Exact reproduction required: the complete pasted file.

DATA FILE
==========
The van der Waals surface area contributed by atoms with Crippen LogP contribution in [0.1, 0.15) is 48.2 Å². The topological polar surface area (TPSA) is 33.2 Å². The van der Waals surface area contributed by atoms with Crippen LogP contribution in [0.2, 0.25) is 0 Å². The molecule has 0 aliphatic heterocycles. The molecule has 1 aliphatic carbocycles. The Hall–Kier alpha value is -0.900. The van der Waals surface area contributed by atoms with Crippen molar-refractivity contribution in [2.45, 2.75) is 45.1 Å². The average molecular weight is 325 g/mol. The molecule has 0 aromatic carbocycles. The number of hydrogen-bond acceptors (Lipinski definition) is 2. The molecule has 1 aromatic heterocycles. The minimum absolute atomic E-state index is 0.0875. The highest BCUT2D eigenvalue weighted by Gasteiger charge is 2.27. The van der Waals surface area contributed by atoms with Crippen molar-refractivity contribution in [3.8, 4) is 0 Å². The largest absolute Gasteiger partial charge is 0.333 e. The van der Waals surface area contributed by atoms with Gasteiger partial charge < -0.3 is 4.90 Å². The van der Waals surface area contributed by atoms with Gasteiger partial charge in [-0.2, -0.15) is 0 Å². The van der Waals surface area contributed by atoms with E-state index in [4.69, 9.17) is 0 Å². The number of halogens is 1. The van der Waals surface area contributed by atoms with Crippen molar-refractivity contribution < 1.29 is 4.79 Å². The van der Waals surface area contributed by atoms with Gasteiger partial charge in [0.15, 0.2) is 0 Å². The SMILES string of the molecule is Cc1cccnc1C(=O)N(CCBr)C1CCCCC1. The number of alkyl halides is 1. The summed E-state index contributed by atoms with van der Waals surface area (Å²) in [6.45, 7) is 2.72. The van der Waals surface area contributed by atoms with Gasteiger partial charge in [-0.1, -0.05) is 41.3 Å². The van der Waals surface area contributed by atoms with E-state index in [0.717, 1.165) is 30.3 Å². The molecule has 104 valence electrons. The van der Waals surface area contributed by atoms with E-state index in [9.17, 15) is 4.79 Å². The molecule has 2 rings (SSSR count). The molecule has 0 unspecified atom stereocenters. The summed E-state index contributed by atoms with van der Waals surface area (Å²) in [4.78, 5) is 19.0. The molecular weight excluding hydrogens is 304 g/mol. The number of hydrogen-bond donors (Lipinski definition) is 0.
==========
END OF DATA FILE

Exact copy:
The van der Waals surface area contributed by atoms with Crippen LogP contribution in [0.1, 0.15) is 48.2 Å². The topological polar surface area (TPSA) is 33.2 Å². The van der Waals surface area contributed by atoms with Crippen LogP contribution in [0.2, 0.25) is 0 Å². The molecule has 0 aliphatic heterocycles. The molecule has 1 aliphatic carbocycles. The Hall–Kier alpha value is -0.900. The van der Waals surface area contributed by atoms with Crippen molar-refractivity contribution in [2.45, 2.75) is 45.1 Å². The average molecular weight is 325 g/mol. The molecule has 0 aromatic carbocycles. The number of hydrogen-bond acceptors (Lipinski definition) is 2. The molecule has 1 aromatic heterocycles. The minimum absolute atomic E-state index is 0.0875. The highest BCUT2D eigenvalue weighted by Gasteiger charge is 2.27. The van der Waals surface area contributed by atoms with Crippen molar-refractivity contribution in [3.8, 4) is 0 Å². The largest absolute Gasteiger partial charge is 0.333 e. The van der Waals surface area contributed by atoms with Gasteiger partial charge < -0.3 is 4.90 Å². The van der Waals surface area contributed by atoms with Gasteiger partial charge in [-0.2, -0.15) is 0 Å². The van der Waals surface area contributed by atoms with E-state index in [4.69, 9.17) is 0 Å². The number of halogens is 1. The van der Waals surface area contributed by atoms with Crippen molar-refractivity contribution < 1.29 is 4.79 Å². The van der Waals surface area contributed by atoms with Gasteiger partial charge in [0.15, 0.2) is 0 Å². The SMILES string of the molecule is Cc1cccnc1C(=O)N(CCBr)C1CCCCC1. The number of alkyl halides is 1. The summed E-state index contributed by atoms with van der Waals surface area (Å²) in [6.45, 7) is 2.72. The van der Waals surface area contributed by atoms with Gasteiger partial charge in [-0.1, -0.05) is 41.3 Å². The van der Waals surface area contributed by atoms with E-state index in [0.717, 1.165) is 30.3 Å². The molecule has 104 valence electrons. The van der Waals surface area contributed by atoms with E-state index in [9.17, 15) is 4.79 Å². The molecule has 2 rings (SSSR count). The molecule has 0 unspecified atom stereocenters. The summed E-state index contributed by atoms with van der Waals surface area (Å²) in [4.78, 5) is 19.0. The molecular weight excluding hydrogens is 304 g/mol. The number of hydrogen-bond donors (Lipinski definition) is 0.